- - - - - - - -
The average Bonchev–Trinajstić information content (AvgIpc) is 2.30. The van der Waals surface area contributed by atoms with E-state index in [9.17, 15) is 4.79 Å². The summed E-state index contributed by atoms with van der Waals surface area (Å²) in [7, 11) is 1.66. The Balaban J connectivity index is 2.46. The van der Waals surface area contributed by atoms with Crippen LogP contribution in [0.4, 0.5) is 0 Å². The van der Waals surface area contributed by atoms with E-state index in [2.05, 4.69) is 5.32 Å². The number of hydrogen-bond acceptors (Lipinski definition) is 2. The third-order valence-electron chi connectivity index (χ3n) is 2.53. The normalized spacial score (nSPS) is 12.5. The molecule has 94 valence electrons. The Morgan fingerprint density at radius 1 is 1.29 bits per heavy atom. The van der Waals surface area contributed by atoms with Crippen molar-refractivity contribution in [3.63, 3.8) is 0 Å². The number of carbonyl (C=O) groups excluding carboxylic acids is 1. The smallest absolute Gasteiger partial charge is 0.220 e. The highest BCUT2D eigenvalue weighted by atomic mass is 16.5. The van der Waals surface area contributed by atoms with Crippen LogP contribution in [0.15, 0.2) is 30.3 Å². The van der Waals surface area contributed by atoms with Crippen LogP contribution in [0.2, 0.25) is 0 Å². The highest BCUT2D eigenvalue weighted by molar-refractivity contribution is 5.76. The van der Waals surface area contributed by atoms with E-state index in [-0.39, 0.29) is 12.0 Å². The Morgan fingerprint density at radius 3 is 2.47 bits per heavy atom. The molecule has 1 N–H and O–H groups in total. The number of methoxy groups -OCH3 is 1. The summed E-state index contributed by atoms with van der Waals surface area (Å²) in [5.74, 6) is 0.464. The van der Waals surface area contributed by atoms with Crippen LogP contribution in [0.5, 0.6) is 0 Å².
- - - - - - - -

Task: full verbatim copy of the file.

The average Bonchev–Trinajstić information content (AvgIpc) is 2.30. The van der Waals surface area contributed by atoms with E-state index in [9.17, 15) is 4.79 Å². The summed E-state index contributed by atoms with van der Waals surface area (Å²) in [7, 11) is 1.66. The Balaban J connectivity index is 2.46. The van der Waals surface area contributed by atoms with Crippen LogP contribution in [0.4, 0.5) is 0 Å². The van der Waals surface area contributed by atoms with E-state index in [2.05, 4.69) is 5.32 Å². The number of hydrogen-bond acceptors (Lipinski definition) is 2. The third-order valence-electron chi connectivity index (χ3n) is 2.53. The normalized spacial score (nSPS) is 12.5. The molecule has 94 valence electrons. The Morgan fingerprint density at radius 1 is 1.29 bits per heavy atom. The van der Waals surface area contributed by atoms with Crippen molar-refractivity contribution in [3.63, 3.8) is 0 Å². The number of carbonyl (C=O) groups excluding carboxylic acids is 1. The smallest absolute Gasteiger partial charge is 0.220 e. The highest BCUT2D eigenvalue weighted by atomic mass is 16.5. The van der Waals surface area contributed by atoms with Crippen LogP contribution in [0.15, 0.2) is 30.3 Å². The van der Waals surface area contributed by atoms with Crippen LogP contribution in [0.2, 0.25) is 0 Å². The highest BCUT2D eigenvalue weighted by molar-refractivity contribution is 5.76. The van der Waals surface area contributed by atoms with E-state index in [-0.39, 0.29) is 12.0 Å². The Morgan fingerprint density at radius 3 is 2.47 bits per heavy atom. The molecule has 1 N–H and O–H groups in total. The number of methoxy groups -OCH3 is 1. The summed E-state index contributed by atoms with van der Waals surface area (Å²) in [5.74, 6) is 0.464. The van der Waals surface area contributed by atoms with Crippen LogP contribution in [0.5, 0.6) is 0 Å².